Monday, November 14, 2016

Lifestyle of the Righteous and Faithful

The Apostle Paul writes in Ephesians 4:17–32:
Now this I say and testify in the Lord, that you must no longer walk as the Gentiles do, in the futility of their minds. They are darkened in their understanding, alienated from the life of God because of the ignorance that is in them, due to their hardness of heart. They have become callous and have given themselves up to sensuality, greedy to practice every kind of impurity. But that is not the way you learned Christ!— assuming that you have heard about him and were taught in him, as the truth is in Jesus, to put off your old self, which belongs to your former manner of life and is corrupt through deceitful desires, and to be renewed in the spirit of your minds, and to put on the new self, created after the likeness of God in true righteousness and holiness.
Therefore, having put away falsehood, let each one of you speak the truth with his neighbor, for we are members one of another. Be angry and do not sin; do not let the sun go down on your anger, and give no opportunity to the devil. Let the thief no longer steal, but rather let him labor, doing honest work with his own hands, so that he may have something to share with anyone in need. Let no corrupting talk come out of your mouths, but only such as is good for building up, as fits the occasion, that it may give grace to those who hear. And do not grieve the Holy Spirit of God, by whom you were sealed for the day of redemption. Let all bitterness and wrath and anger and clamor and slander be put away from you, along with all malice. Be kind to one another, tenderhearted, forgiving one another, as God in Christ forgave you.
I note especially verse 17 "Now this I say and testify in the Lord, that you must no longer walk as the Gentiles do..."

Few words are subject to more adjectives than the popular term lifestyle. Almost every day we hear something about a healthy lifestyle, an expensive lifestyle, a Hollywood lifestyle, etc. A popular television program many years ago touted the lifestyles of the “rich and famous.” In this Pauline passage from the book of Ephesians, we’re looking at a passage that describes a distinctively Christian lifestyle.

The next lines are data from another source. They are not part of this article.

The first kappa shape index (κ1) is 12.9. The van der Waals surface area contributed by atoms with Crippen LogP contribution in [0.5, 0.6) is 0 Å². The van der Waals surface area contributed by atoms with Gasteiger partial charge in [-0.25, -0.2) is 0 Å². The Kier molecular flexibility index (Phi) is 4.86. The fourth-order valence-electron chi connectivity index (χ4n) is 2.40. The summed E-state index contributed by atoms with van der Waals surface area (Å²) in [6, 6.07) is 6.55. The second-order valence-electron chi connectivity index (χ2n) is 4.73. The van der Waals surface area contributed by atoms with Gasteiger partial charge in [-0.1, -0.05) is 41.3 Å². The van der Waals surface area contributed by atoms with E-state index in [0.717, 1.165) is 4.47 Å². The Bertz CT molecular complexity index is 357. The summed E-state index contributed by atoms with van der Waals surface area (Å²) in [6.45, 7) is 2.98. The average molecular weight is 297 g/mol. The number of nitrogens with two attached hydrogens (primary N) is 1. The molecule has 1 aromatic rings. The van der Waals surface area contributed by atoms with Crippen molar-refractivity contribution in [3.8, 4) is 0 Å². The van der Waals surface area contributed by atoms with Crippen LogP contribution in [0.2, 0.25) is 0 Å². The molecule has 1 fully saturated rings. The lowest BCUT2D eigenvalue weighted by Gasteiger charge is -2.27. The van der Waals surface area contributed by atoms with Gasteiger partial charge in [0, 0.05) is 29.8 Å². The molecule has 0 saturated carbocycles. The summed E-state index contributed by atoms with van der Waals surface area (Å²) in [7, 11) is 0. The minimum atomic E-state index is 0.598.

In vv. 17–19 the apostle Paul speaks insistently that we no longer walk (behave, live, lead a lifestyle) like the world around us. In verses 18 and 19, he gives us a very vivid description of a culture that disregards God and His Word. It is futile, dark, alienated from God, ignorant, and blind. In verse 19, it is described as being “past feeling,” The Greek word means to lose the ability to feel shame or embarrassment. Our culture has given itself over to lewdness (behavior completely lacking in moral restraint, usually with the implication of sexual licentiousness) “to work all uncleanness with greediness.” This description is played out for us each night when we turn on our televisions. But the Bible warns that God intends for us to be responsible moral and spiritual people, but we are living in a world that no longer tolerates moral restraint or biblical values.

In vv. 20–24, Paul tells us that when we become Christians, something different happens within us, something that separates us from the world and gives us a distinctive lifestyle. Paul goes on to describe the change in terms of wardrobe. At Calvary, we take off the old, sin-splattered rags of self-righteousness, we are bathed in the blood of Christ, and we put on a new wardrobe of holy living.

Verse 25 begins with the word, “Therefore,” indicating that in light of the world around us and the change within us, there are now some demands upon us. God expects a certain lifestyle from His people. In the remainder of the chapter, five areas are dealt with:

A. Our Morality (v. 25). We are to be people of integrity.
B. Our Mood (vv. 26–27). We’re all bound to become angry from time to time, but we must be careful about how we express that anger and how long we stay angry, otherwise we’ll give the devil a foothold in our lives.
C. Our Money (v. 28). We must never come by one cent in a deceptive or dishonest way. Christians are to be hard-working people, earning money with the express purpose of sharing some of it with others.
D. Our Mouths (vv. 29–30). The word “grieve” is a strong and emotional word. Paul could have said, “Do not displease or disappoint the Holy Spirit.” But the word “grieve” conveys emotional suffering and deep sorrow. When we engage in unwholesome talk, it causes emotional suffering and deep sorrow to the Holy Spirit who lives within our hearts.
E. Our Magnanimity (vv. 31–32). Is there someone you haven’t forgiven? God has forgiven you of all your sins in Christ; should you not also reflect His compassion and forgive your enemy?

In view of the world around us and the change within us, these are the demands upon us in terms of our morality, our moods, our money, our mouths, and our manner, our magnanimous hearts. As it is put elsewhere in Scripture: “I beseech you therefore, brethren, by the mercies of God, that you present your bodies a living sacrifice, holy, acceptable to God, which is your reasonable service. And do not be conformed to this world, but be transformed by the renewing of your mind, that you may prove what is that good and acceptable and perfect will of God” (Rom. 12:1–2).